As I wrote before, when I started this MSW program, I was convinced that I wanted to work directly with people. I wanted to be in direct contact with a particular population. But, as the last ten weeks have progressed new opportunities have started to present themselves. With new opportunities comes new learning experiences as well as new perspectives.
The MSW program was one that I chose because I have always wanted to be in a helping profession. After my under Grad I was a little burnt out on the whole thing and so tried something else, but life brought me back to social work and I really enjoy what I'm learning. The program is super intense and so I find myself getting stressed out and sometimes a little grumpy, but if I look at the whole picture I know I've made the right decision; at least in regards to the program itself.
As I've moved through the various classes and have contemplated my options for my placement that starts in January, I've learned some things about myself. They were things I knew before, but maybe didn't pay that close attention to. The most important thing I've realized is that I may be too empathetic to be someone who works directly with clients.
What does that mean?
It means that I feel too much. It means that I would probably burn out in the first year or what the profession calls Passion Fatigue. I might even burn out while I'm still in school. It's something Mr. K and I have been talking about. I thought I would be able to separate myself enough, but even when I think I am, I'm really not. Even working with our fake client-a paid actor we interact with once a week-I am so exhausted by the end of the session that I don't know what to do with myself; just mentally and emotionally drained. And, I'm not getting any better at being a good listener and not taking on his issues. I get excited when he's excited, I get worked up when he's angry, I feel sad for him when he's struggling. All of these things in and of themselves aren't bad, but the extent to which I feel them is not beneficial to me or the client. I feel too much.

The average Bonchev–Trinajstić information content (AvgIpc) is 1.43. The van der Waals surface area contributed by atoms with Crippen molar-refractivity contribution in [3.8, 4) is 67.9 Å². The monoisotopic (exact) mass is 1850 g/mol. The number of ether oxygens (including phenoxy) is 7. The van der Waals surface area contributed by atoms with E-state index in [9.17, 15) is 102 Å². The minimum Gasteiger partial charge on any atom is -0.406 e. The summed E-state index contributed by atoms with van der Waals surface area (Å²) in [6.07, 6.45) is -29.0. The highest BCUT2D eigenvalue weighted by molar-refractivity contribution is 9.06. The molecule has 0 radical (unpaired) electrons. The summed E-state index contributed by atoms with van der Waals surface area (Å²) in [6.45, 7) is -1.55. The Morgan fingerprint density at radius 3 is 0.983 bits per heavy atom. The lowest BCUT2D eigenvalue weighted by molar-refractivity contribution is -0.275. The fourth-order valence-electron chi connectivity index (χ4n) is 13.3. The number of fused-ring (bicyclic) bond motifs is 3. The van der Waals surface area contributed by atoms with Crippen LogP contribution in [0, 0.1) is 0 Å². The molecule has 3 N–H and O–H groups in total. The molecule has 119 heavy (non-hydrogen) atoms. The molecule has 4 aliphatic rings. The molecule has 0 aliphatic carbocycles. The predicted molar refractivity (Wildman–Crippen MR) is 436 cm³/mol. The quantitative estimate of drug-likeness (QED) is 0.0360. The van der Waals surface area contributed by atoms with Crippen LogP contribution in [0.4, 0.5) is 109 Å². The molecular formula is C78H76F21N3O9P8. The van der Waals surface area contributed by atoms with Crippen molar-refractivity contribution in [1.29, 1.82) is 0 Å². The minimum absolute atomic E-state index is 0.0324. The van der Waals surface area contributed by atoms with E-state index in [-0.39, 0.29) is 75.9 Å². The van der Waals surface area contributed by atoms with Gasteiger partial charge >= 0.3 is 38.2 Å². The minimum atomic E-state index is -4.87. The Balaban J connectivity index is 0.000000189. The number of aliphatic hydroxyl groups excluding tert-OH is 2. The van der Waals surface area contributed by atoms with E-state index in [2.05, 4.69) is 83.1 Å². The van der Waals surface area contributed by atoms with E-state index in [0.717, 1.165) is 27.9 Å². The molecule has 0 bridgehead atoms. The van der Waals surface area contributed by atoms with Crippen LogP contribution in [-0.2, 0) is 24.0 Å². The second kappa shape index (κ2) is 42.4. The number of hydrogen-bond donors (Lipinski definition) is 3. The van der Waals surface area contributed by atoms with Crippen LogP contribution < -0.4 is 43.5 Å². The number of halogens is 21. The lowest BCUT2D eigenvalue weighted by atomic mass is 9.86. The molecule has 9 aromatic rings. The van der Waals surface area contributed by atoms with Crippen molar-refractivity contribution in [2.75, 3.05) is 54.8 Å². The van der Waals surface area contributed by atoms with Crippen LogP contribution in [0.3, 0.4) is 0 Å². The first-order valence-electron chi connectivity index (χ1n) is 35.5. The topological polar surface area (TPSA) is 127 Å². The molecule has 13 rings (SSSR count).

My professor even pointed it out to me. In not so many words, but after thinking about his feedback I realized that maybe being in a counselling role is not where I should be.
So, what now?
Remember how I wrote about maybe having to switch my concentration for my placement anyway?
Well, I think even if I don't have to switch it for my placement, I'm going to switch it for mine and Mr. K's sanity.
I think I am better suited for program directing, community organizing, fundraising, policy making, advocating. I think, and I never thought I'd say this, but I think I would be more beneficial to my clients at a macro level.
That said, no matter what level I am at, I want to make sure that I stay connected to my clients. If I am directing a program or writing grants for an organization, I am going to make an effort to meet the people I am working for...and I don't mean my bosses. I mean the population that I am serving. I don't want to become one of those policy makers that we hear about and people complain about who makes decisions for people without knowing the people or what their needs are. I don't want to be that person who creates a policy that makes things worse for the people who need the help.
So, now that it's in writing I will be held accountable.
It's kind of surprising the things that you learn about yourself as long as you are open to the information coming your way. If you had asked me in September if I wanted to work in Macro social work I would have told you that that was the worst idea I had ever heard of and that I hated Macro social work. Now, however, I think it's a great idea and I'm actually excited about it. I just needed to be educated: about Macro social work and about myself.